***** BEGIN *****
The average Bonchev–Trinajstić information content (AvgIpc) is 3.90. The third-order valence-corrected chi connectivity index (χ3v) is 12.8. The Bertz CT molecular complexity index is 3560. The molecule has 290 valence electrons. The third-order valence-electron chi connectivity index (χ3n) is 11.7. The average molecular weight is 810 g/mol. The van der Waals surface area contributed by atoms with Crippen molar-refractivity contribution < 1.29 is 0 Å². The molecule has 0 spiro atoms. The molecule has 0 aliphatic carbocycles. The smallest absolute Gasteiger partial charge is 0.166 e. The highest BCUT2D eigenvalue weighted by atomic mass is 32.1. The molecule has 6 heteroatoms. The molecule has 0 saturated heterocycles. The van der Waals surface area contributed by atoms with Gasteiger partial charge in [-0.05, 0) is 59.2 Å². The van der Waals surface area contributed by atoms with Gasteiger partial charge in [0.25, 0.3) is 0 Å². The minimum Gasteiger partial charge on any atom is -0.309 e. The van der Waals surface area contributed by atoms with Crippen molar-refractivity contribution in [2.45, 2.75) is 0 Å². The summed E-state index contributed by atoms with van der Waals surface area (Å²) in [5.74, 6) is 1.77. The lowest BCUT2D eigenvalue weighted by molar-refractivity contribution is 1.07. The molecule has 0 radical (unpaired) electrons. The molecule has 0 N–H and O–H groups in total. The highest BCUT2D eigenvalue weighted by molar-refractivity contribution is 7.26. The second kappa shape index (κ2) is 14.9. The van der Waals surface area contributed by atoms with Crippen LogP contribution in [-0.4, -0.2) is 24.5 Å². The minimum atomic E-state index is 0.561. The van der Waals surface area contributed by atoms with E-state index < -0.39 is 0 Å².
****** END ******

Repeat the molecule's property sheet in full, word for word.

The average Bonchev–Trinajstić information content (AvgIpc) is 3.90. The third-order valence-corrected chi connectivity index (χ3v) is 12.8. The Bertz CT molecular complexity index is 3560. The molecule has 290 valence electrons. The third-order valence-electron chi connectivity index (χ3n) is 11.7. The average molecular weight is 810 g/mol. The van der Waals surface area contributed by atoms with Crippen molar-refractivity contribution < 1.29 is 0 Å². The molecule has 0 spiro atoms. The molecule has 0 aliphatic carbocycles. The smallest absolute Gasteiger partial charge is 0.166 e. The highest BCUT2D eigenvalue weighted by atomic mass is 32.1. The molecule has 6 heteroatoms. The molecule has 0 saturated heterocycles. The van der Waals surface area contributed by atoms with Gasteiger partial charge in [-0.05, 0) is 59.2 Å². The van der Waals surface area contributed by atoms with Gasteiger partial charge in [0.25, 0.3) is 0 Å². The minimum Gasteiger partial charge on any atom is -0.309 e. The van der Waals surface area contributed by atoms with Crippen molar-refractivity contribution in [2.45, 2.75) is 0 Å². The summed E-state index contributed by atoms with van der Waals surface area (Å²) in [5.74, 6) is 1.77. The lowest BCUT2D eigenvalue weighted by molar-refractivity contribution is 1.07. The molecule has 0 radical (unpaired) electrons. The molecule has 0 N–H and O–H groups in total. The highest BCUT2D eigenvalue weighted by molar-refractivity contribution is 7.26. The second kappa shape index (κ2) is 14.9. The van der Waals surface area contributed by atoms with Crippen LogP contribution in [-0.4, -0.2) is 24.5 Å². The minimum atomic E-state index is 0.561. The van der Waals surface area contributed by atoms with E-state index < -0.39 is 0 Å².